But Atticus is not Jo, and I do not suspect that the first few threads of silk in his own cocoon will adhere quite so comfortably. Atticus takes after his father. He is prone to anxiety. He worries. He is far too intelligent for his own good, and this leads him to try to jam every piece of knowledge and feeling into the small, tight box he has labeled for it, ready to be placed on a shelf in his brain where it can be accessed at his leisure.
Atticus will feel the changes of maturing in his life and his heart, and he will be uncomfortable with the raw emotions that it brings to the surface. I have begun to see the first birth pangs of this new movement in flared tempers, sullen moodiness and irritable impatience, and I am realizing more and more that this will be a hands-on, hearts-on parenting experience for Mr. Blandings, Atticus and me.
With this is mind, I said no to the placement of the little girl.
She needs a home, but I need to fulfill my promise to both God and my son. Atticus needs me. He needs--and deserves--more than a few scraps of my attention as I try to settle a new toddler into our busy household. To give him anything less would be unthinkable.
Even knowing this truth, my heart was heavy. I had put my feet to the path I knew I was meant to take, but not without a glance over my should to apologize for not being somehow more capable of doing it all. Maybe if I were a better mom all around, I could have said yes to both the little girl and Atticus ...
Because I am Supermom, don't you know. Cape and all.
Sometimes, the Holy Spirit rushes ahead of our prayers and brings our requests to the feet of the Lord. This was one of those days. As I changed Manolin's diaper, the name of a fellow Christian foster mom of five came to mind. The voice of doubt that had been whispering my shortfalls receded, and a new voice echoed in my head. Can't hurt to call her. See if she's got an open spot on her license. Why not?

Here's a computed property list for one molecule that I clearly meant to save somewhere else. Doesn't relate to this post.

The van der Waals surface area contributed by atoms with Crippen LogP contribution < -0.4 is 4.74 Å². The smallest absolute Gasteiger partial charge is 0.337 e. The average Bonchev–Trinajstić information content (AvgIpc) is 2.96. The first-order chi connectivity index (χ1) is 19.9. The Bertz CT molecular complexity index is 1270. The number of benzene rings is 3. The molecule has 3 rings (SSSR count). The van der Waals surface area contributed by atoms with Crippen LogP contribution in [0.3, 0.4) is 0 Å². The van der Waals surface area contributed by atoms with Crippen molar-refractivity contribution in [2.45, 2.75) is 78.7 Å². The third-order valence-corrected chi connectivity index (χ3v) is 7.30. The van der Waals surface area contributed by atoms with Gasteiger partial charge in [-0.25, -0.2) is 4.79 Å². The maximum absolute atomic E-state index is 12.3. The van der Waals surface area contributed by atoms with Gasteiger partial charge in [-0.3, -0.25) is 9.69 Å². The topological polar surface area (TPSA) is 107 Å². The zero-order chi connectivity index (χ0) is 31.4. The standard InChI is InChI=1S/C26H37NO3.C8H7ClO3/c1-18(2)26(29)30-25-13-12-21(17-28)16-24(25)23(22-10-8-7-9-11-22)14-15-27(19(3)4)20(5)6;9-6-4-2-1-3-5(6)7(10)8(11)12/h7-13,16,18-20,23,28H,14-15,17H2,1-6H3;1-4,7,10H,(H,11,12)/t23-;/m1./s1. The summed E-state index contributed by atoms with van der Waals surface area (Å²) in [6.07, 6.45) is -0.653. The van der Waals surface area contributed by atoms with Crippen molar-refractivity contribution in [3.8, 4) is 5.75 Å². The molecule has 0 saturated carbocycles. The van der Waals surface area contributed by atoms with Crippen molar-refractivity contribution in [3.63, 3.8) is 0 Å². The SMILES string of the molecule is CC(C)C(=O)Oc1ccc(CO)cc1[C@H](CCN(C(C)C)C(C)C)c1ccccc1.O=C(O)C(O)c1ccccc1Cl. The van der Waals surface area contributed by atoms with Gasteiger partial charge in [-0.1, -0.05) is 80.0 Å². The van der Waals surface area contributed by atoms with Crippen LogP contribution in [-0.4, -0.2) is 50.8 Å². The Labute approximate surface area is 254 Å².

So I called. She did have an empty spot. She loves toddlers. The girl's racial background almost matches one of her kiddos. "A little girl? Absolutely. Who do I call?"
A flurry of phone calls and email exchanges. A long wait. And then, this:
"Mary Grace, I just wanted you to know that we've got it all worked out. She's coming next Friday. I can't believe it! We're so excited! THANK YOU SO MUCH FOR THINKING OF ME!"
Even unsettled days can end like that: with happy, satisfied sighs that bring you back to the goodness of God amidst the ongoing flux that we call life. Growth, change, discovery, hurt, joy, frustration ... the world is still moving forward, uninterested in the individual experience. But what's this? A family is being expanded next week. I believe in my heart that the Lord is looking upon that fact and calling it good, very good.
Atticus will weather the storm of his emotional upheaval. He'll figure out a few things about himself and in the end, he will walk away from this short period with a few more tools in his arsenal of self definition. If we are careful, he will learn more about relying on God and start taking the baby steps into a more mature relationship with Him. And he'll learn that he can turn to Mr. Blandings and I no matter what, because our love is not conditional.
So sometimes, you say no. But really, what you're saying is YES.